Waterstones has announced it is making a number of redundancies at its London Piccadilly head office.
The book chain, which declined to say the number of jobs at risk, said it was currently in consultation with those affected.
Waterstones also confirmed it had also not reopened a number of its stores following lockdown where "circumstances made this impractical". The firm said these were mainly its campus branches and one at Leadenhall Market in London. Its Covent Garden store, which reopened when lockdown measures eased, closed again after a week's trading, owing to the lack of footfall in central London.
A spokesperson for the chain said: “It is with great regret that Waterstones is to make a number of head office redundancies and is currently in consultation with those whose Piccadilly-based roles are affected. These are part of a number of measures undertaken to align the overheads of the business to the level of sales now being achieved.
“Waterstones has reopened all of its shops, excepting a small number where the circumstances make this impractical. As for almost all high street retailers, sales are lower than before the pandemic, notably in our city-centre shops. Notwithstanding the strong online performance of Waterstones.com, it is necessary to reduce the cost base of the business to reflect the new reality of our overall trading.”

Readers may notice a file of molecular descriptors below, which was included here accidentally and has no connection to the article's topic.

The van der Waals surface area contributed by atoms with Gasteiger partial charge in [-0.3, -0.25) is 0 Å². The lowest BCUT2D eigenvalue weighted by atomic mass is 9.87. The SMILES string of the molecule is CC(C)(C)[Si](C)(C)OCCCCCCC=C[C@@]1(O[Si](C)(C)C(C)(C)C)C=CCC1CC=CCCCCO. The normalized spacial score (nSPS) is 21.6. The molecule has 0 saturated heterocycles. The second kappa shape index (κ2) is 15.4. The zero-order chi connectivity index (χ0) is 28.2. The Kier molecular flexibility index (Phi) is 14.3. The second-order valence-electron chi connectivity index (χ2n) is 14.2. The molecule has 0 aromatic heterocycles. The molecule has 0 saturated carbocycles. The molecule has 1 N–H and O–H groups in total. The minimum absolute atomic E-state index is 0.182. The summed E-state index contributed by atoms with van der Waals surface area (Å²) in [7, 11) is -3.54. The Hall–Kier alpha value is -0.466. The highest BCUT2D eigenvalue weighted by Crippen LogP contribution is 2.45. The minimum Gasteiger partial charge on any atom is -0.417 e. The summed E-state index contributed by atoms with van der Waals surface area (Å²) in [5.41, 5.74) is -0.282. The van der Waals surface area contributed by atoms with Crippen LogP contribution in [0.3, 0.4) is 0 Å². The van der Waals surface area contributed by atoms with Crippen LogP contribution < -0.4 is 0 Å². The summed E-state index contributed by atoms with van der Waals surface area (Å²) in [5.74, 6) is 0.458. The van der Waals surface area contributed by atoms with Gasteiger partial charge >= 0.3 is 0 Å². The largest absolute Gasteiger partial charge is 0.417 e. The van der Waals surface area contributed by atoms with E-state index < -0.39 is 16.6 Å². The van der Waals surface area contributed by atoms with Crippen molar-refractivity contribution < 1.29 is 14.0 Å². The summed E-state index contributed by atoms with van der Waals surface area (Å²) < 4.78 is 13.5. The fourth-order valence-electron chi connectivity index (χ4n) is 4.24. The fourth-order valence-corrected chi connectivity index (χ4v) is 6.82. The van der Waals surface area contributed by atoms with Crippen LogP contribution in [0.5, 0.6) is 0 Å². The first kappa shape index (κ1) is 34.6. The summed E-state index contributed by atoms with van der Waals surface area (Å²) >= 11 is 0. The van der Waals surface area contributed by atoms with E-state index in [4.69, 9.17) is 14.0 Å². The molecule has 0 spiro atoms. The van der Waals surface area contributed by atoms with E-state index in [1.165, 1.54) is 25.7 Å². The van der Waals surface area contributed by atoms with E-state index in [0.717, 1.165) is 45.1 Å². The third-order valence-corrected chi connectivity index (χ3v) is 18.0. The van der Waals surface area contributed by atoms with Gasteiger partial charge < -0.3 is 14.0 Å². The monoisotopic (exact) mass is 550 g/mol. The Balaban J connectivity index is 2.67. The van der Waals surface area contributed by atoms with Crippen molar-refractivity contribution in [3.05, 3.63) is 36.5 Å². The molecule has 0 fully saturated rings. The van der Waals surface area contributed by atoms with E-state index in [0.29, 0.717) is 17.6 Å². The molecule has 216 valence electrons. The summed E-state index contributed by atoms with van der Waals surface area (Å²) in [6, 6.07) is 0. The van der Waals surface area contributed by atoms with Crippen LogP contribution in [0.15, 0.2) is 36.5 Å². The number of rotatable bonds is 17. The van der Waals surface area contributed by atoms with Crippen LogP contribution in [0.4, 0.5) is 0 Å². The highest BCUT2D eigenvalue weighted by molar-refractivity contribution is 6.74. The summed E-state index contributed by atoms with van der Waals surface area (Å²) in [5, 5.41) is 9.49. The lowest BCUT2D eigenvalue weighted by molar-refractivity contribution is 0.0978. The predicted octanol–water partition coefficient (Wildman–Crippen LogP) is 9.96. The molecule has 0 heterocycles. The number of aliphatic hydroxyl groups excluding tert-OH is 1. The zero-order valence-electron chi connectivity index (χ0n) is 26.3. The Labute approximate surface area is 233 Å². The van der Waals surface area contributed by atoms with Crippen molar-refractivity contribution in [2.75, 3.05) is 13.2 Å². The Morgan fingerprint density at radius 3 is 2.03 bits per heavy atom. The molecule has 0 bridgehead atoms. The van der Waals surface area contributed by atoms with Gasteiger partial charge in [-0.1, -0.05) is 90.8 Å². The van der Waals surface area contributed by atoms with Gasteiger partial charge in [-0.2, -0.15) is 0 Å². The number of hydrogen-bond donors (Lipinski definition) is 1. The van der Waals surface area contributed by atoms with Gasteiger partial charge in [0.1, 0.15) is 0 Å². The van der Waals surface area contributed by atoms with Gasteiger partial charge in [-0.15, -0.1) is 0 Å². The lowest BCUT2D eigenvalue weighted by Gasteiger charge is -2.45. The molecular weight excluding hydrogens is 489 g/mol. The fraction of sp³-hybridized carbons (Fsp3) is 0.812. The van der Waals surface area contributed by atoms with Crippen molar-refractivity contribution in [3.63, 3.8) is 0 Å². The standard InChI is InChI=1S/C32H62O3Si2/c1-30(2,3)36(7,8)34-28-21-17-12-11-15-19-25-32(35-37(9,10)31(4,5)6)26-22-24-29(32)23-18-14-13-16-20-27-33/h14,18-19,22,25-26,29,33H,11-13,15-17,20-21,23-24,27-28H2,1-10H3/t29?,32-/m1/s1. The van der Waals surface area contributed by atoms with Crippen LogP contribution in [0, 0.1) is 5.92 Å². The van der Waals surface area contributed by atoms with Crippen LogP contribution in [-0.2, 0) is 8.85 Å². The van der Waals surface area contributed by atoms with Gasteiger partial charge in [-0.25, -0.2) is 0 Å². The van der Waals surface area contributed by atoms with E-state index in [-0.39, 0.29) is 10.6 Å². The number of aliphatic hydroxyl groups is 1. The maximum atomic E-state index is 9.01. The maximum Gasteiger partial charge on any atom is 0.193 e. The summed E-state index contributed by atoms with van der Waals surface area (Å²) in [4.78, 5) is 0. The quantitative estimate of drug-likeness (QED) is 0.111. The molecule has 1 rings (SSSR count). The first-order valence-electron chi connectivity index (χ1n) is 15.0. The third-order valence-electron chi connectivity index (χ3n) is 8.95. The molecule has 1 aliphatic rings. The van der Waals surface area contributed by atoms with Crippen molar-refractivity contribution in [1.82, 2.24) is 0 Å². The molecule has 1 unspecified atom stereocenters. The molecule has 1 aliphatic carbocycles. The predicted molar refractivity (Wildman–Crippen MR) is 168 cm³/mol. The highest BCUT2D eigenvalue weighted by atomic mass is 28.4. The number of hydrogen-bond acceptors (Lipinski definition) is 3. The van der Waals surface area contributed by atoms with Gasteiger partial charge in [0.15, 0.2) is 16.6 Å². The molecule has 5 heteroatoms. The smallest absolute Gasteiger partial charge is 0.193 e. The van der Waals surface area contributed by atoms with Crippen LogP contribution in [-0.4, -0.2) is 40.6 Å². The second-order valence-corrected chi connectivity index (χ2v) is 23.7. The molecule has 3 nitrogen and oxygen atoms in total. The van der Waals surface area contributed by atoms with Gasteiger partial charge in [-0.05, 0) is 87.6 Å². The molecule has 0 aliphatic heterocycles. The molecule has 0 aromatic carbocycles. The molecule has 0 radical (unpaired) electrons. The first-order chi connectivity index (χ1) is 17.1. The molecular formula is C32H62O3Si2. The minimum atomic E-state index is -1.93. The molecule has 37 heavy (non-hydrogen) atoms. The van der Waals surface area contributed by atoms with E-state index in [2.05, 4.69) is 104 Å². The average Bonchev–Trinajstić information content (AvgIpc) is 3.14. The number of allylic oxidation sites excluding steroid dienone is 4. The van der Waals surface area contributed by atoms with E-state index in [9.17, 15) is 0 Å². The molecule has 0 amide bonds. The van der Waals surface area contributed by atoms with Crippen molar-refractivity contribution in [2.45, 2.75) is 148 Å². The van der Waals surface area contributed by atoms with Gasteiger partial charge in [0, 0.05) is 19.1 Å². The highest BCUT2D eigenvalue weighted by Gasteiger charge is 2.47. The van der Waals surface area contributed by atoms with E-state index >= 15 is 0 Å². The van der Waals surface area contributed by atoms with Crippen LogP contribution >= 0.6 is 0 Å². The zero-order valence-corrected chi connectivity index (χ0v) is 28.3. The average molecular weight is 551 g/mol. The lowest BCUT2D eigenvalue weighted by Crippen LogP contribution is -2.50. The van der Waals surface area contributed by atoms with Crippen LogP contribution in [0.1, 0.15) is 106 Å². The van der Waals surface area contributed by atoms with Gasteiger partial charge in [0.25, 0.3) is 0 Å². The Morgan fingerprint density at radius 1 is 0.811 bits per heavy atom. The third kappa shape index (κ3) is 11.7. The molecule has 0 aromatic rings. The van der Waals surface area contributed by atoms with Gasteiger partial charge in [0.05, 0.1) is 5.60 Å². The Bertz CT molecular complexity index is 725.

The chain's c.e.o. James Daunt has been generally bullish about the firm's prospects despite the coronavirus, especially with an increase in online sales.
However, he told The Bookseller in June: "I think we will have lost forever that portion of our sales while we were closed, there is going to be no rebound in the way you can normally expect [if there is a major disrupton]. All of these lost sales generally come back, but that isn't gong to be the case now. For us and most independents, the end of March, April and May sales are gone, and that's a huge financial hit. It'll also take a while to get back to normal so there will be a further loss through the following months."
Earlier this month, W H Smith announced 150 of its own head office staff had entered redundancy consultations.